It’s so easy to slap on the “depressed” label.
You’re depressed, man. You need to chill out. Why can’t you just feel better?
When you start to lose interest in life, and your friends and family begin to notice, “words of wisdom” come from everywhere.
That’s nice and all, but do they actually apply to your life? Are these people walking in your shoes, feeling what you’re feeling?
Friends tell you one thing. Parents tell you another. Sometimes the words hit home, but other times they fall flat on the ground and begin to stink up the place like a dead fish.
And it’s not always depression.
Because depression is a label.
It’s a term like anything else.
And, of course, depression is
serious. There is a reason that it’s in the Diagnostic and Statistical Manual
(The DSM-5). The collection of depression symptoms that have been categorized and thoroughly fleshed out describe a phenomenon that many, many people in this world have.
But does clinical depression describe the feeling that you’re having right now?
The feeling that you don’t care about anything?
Let’s dig into that particular feeling a little bit.
Anhedonia: A Weird Word to Describe a Foreign Feeling
When you don’t care about anything, it can feel like the sound is turned down in the world.
That’s what it felt like for me. For years, from 2013 to 2015, I went through long periods of time when I didn’t care about anything.
I felt it in my mind, and I felt it in my body.
And it turns out, anhedonia addresses both of these aspects of not carrying about anything.
Anhedonia is the inability to feel pleasure. It’s a common symptom of depression as well as other mental health disorders.
And anhedonia can be broken down into two main types–physical anhedonia and social anhedonia.
But why am I telling you this?
Why am I belaboring the point about apathy that you already feel?
To point out that this is common.
To prove to you that it’s well documented.
Physical anhedonia could be:
- Not having energy to do anything
- Wanting to sleep all day
- Not wanting to leave the couch
- Not even having energy to change the channel on the TV
- Going through the motions at work or at family gatherings
Physical anhedonia is a body-state.
Yes, it’s your body responding to how you’re feeling, but it’s also your body sending signals back to your mind, which affects your next set of actions.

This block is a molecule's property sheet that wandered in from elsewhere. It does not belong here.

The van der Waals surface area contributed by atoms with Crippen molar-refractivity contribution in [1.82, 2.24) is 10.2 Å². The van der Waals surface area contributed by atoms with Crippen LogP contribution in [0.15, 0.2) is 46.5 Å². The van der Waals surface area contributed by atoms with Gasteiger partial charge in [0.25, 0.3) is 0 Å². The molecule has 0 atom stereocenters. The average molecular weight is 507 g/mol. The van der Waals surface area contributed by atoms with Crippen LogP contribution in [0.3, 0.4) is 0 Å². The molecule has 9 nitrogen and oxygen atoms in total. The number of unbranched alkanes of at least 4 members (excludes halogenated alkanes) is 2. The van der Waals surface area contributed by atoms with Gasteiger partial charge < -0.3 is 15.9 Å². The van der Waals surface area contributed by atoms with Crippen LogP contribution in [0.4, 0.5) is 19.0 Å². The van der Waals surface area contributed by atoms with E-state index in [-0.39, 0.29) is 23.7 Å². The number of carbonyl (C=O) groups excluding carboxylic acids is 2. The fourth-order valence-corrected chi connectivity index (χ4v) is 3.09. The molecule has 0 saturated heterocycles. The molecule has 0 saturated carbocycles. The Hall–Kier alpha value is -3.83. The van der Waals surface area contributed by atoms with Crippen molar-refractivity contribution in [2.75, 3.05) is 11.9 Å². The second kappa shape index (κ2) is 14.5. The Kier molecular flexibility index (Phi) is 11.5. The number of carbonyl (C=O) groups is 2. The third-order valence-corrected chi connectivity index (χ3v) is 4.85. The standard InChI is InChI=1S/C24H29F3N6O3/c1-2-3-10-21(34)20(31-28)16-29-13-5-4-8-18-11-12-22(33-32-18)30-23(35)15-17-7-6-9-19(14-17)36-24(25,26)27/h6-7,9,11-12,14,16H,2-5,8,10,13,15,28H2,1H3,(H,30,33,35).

Which brings me to social anhedonia.
Social anhedonia could be:
- Turning down invite after invite to hang out
- Not wanting to participate in activities that you used to find interesting
- No longer wanting to exercise
- Being drained by every social gathering
- No longer having motivation to reach out to family or friends
Both types of anhedonia can take over your life, and both types can play off one another to make it so you just don’t care about anything.
But knowing what’s going on–and having the words to describe what’s going on–is only the first step.
Next up is learning what to do about it.
How to Start Caring About Life Again
Now, let me start with a warning.
There are no simple answers to deeply entrenched issues.
If you’ve been feeling this way for a long time, it’s likely going to take some time to get you out of the rut.
But let me tell you–it is possible. It absolutely is.
I’m living proof of that, and I’ve worked and talked with many people who’ve done the same thing.
Like anything in life, following what I’m about to share is not a guarantee, but it’s rooted in timeless principles, in wisdom that is freely available to all.
When you’re drowning in stress and apathy, it’s often enough to just have some kind of game plan.
If you want, this can be your care-about-life-again game plan:
1. Take stock of your symptoms
When you first realize you don’t care about anything, it can be hard to even pinpoint what exactly is going on.
So you need to take stock of what you’re experiencing.
Use the above anhedonia categories as your guide. What are you feeling physically? What are you feeling socially? Say it out loud. Write it down. Tell a friend. Just getting the symptoms down often provides ideas that you couldn’t see when you were just going through the motions.
2. Highlight major stressors
Sometimes, it’s not about outward symptoms. Sometimes it’s about the inward pressure of major stressors.
Have you been dealing with something major lately? Is there, I don’t know, a worldwide pandemic going on?
Major stressors are a big deal, and they can have a big impact on your life.
And I’m not just talking about current stressors. If you’ve survived trauma, such as emotional or physical abuse in your past, then that’s something that you need to consider. Even if you think you’ve moved on and processed everything, the body keeps the score.
3. Choose one thing to do
This is the part that can be tough.
After all, you know your life. You know what you’ve been through. But you may not know what to do next.
So simple is always better.
What’s one thing you can do next? What is one activity you can try to get yourself feeling better? It doesn’t have to be a grandiose vision quest or a cross-country move. It can be starting a garden. It can be walking around the block twice a week.
What we’re going for here is try something new. Doing what you’ve been doing has not erased what you’re feeling. It’s only new action that will put you on a new path. You have to take new action to get new feelings.
So what will it be?
What are you going to choose first?
Only you can decide that.